A wonderful partnership began when Afro-Cuban pianist Aruán Ortiz, then on a Norway tour with jazz clarinetist Don Byron, met Grete Skarpeid at the Voss Jazz Club. When the Norwegian singer-songwriter shared her material with Ortiz, he was completely won over, so much so it led to their working together on her debut album My Songs in 2016. Pooling their talents again, Beyond Other Stories features tens songs that blend her distinctive voice and songcraft with his thoughtfully considered arrangements and production. Recorded in Astoria, New York in September 2018, the album finds the pianist, vibraphonist Rob Waring, bassist Cameron Brown, and drummer Gerald Cleaver enhancing Skarpeid's material with jazz-inflected accompaniment sympathetic to the character of each song.
Beyond Other Stories is no middling expression of teenage angst but rather a statement by a mature artist who's seen and done much and with life experiences to share. The songs cast a wide net, with some breezy and free-spirited and others attuned to life's sadder moments. Skarpeid's voice is robust, its tone and delivery marked with personality; the second she appears, it's clear who's singing. While music is central to her life, it's not the whole story: armed with a graduate degree in music therapy, she's a qualified speech therapist in her Voss hometown and has sung in multiple contexts, including with a women's choir. Her interest in jazz, especially in terms of its rhythmic flow and improvisational aspect, intensified after two years singing with the Freiburg jazz choir in Germany. That said, you won't hear her scatting on Beyond Other Stories and neither will you hear indulgent runs, Skarpeid preferring instead to humbly tailor her singing to the song.
She's certainly no slouch in the melody department, as the sinuously seductive "Singing Again" shows at the start. Singing a poem by Norwegian poet Olav H. Hauge ("The river deep in my mind is singing again..."), she gracefully navigates the tune's tricky melodic changes, while her partners provide a colourful, ever-complementary backdrop as a supple springboard. Sung in her native Norwegian, the playful "Stille Stille Stille" also charms with its stepwise melodic trajectory. As he does throughout, Ortiz fashions arrangements that support her splendidly. Hear, for example, how effectively a single-note piano ostinato, tom-toms, and vibes reinforce the beauty of the vocal in "Adam & Eve" before an extended trade-off of piano-and-vibes soloing. It's not uncommon for the song-like structure that asserts itself during the vocal part to briefly give way to jazzier soloing until the song form re-establishes itself ("Cats in Crete" even weaves a free-jazz episode into its design), and for a small unit, the musicians resourcefully maximize their instruments' timbral potential.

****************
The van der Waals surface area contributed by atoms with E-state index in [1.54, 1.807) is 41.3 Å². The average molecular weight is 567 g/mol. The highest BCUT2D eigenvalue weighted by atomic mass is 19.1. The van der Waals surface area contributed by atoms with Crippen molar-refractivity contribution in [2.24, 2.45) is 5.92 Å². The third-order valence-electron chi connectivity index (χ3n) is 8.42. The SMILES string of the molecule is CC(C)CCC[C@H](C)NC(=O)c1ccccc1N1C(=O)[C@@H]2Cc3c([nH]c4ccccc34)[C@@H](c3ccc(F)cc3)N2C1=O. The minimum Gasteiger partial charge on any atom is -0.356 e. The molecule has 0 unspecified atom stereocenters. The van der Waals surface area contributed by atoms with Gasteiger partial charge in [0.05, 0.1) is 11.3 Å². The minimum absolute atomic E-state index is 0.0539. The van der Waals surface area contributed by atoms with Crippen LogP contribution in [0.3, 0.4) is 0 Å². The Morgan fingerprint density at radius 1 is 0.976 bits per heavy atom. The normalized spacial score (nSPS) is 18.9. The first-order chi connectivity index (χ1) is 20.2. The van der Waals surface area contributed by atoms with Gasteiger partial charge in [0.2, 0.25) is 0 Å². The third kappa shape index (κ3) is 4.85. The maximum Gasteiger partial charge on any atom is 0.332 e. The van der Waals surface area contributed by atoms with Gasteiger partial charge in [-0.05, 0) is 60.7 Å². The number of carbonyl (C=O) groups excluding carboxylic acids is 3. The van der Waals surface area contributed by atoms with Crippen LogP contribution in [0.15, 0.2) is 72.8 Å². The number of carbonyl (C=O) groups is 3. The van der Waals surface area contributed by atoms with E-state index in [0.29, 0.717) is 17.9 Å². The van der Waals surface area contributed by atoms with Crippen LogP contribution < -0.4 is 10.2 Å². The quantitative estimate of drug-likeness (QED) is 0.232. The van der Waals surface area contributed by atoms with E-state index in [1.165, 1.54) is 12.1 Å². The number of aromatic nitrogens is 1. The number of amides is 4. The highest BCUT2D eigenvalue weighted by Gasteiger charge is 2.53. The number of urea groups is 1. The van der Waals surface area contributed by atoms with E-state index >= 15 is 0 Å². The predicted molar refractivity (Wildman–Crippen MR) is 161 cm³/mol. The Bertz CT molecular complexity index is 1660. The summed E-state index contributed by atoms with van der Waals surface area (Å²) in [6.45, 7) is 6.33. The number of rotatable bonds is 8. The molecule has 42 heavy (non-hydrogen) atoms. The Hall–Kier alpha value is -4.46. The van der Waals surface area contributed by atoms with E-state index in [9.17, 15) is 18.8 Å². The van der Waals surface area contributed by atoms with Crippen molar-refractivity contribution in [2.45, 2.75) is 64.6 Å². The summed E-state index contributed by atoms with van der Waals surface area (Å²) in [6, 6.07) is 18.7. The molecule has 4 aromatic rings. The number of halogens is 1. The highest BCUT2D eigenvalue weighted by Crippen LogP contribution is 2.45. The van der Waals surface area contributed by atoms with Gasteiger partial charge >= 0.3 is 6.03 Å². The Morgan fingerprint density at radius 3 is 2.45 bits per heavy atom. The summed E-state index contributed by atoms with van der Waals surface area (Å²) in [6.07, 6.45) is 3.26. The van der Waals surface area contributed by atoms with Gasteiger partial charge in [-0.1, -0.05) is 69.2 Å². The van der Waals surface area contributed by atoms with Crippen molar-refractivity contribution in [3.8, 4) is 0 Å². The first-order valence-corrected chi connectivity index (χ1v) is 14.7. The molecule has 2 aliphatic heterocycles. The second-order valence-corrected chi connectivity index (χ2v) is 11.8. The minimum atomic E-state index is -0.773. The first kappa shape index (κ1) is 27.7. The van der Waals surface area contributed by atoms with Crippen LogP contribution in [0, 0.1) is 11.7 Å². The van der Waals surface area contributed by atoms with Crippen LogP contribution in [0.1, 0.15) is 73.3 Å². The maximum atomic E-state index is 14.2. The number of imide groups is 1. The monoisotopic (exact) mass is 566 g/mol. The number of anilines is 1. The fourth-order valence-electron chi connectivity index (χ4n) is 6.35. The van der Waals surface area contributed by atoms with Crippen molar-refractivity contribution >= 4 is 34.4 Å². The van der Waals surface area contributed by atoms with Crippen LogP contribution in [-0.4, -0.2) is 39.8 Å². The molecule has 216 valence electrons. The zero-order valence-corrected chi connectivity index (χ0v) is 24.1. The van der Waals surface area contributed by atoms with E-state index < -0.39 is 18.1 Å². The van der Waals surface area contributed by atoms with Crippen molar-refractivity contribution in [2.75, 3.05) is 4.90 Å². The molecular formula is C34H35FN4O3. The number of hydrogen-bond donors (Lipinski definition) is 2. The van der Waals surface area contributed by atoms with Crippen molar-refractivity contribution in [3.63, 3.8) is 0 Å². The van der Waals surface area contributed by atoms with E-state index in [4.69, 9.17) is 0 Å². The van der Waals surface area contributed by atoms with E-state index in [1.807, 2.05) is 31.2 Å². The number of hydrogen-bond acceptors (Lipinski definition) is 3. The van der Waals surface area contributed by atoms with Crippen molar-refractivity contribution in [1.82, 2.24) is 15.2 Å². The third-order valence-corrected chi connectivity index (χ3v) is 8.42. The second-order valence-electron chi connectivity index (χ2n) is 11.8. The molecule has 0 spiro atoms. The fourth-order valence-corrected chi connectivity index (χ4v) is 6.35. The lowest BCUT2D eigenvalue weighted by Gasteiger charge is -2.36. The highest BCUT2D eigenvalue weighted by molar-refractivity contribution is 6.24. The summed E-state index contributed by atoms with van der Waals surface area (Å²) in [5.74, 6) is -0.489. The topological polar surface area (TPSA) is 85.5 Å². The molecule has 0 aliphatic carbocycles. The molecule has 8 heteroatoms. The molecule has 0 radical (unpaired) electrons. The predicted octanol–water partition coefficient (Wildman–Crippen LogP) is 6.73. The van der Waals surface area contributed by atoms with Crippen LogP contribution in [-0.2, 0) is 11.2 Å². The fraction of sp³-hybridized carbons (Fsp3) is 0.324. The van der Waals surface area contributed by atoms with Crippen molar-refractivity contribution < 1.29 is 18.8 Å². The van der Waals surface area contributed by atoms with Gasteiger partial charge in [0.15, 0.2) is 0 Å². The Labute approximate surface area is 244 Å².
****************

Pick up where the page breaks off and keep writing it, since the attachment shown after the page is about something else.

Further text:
Perhaps the most affecting song is "The Queen Inside This Room," a spellbinder about cardiac surgery that derives considerable impact from its stripped-down vocal-and-piano presentation and an exquisite melodic line ("I want my heart to beat steady, not too fast and not too slow, not too high, not too low / I want my heart to beat in the middle..."). One cover works its way into the release, a high-flying treatment of Rodgers & Hammerstein's familiar "My Favorite Things," but the music and, the opening song aside, lyrics are otherwise all Skarpeid.
While the liner note detail by Raul Da Gama Rose convincingly argues "there's not a single semiquaver that hasn't been fastidiously considered," Skarpeid never sounds overly studious. There's a naturalness to her delivery and the musicians' performances that makes the album a refreshing delight. She might be something of a well-kept secret in her homeland, but Beyond Other Stories suggests this artist's name should definitely be better known.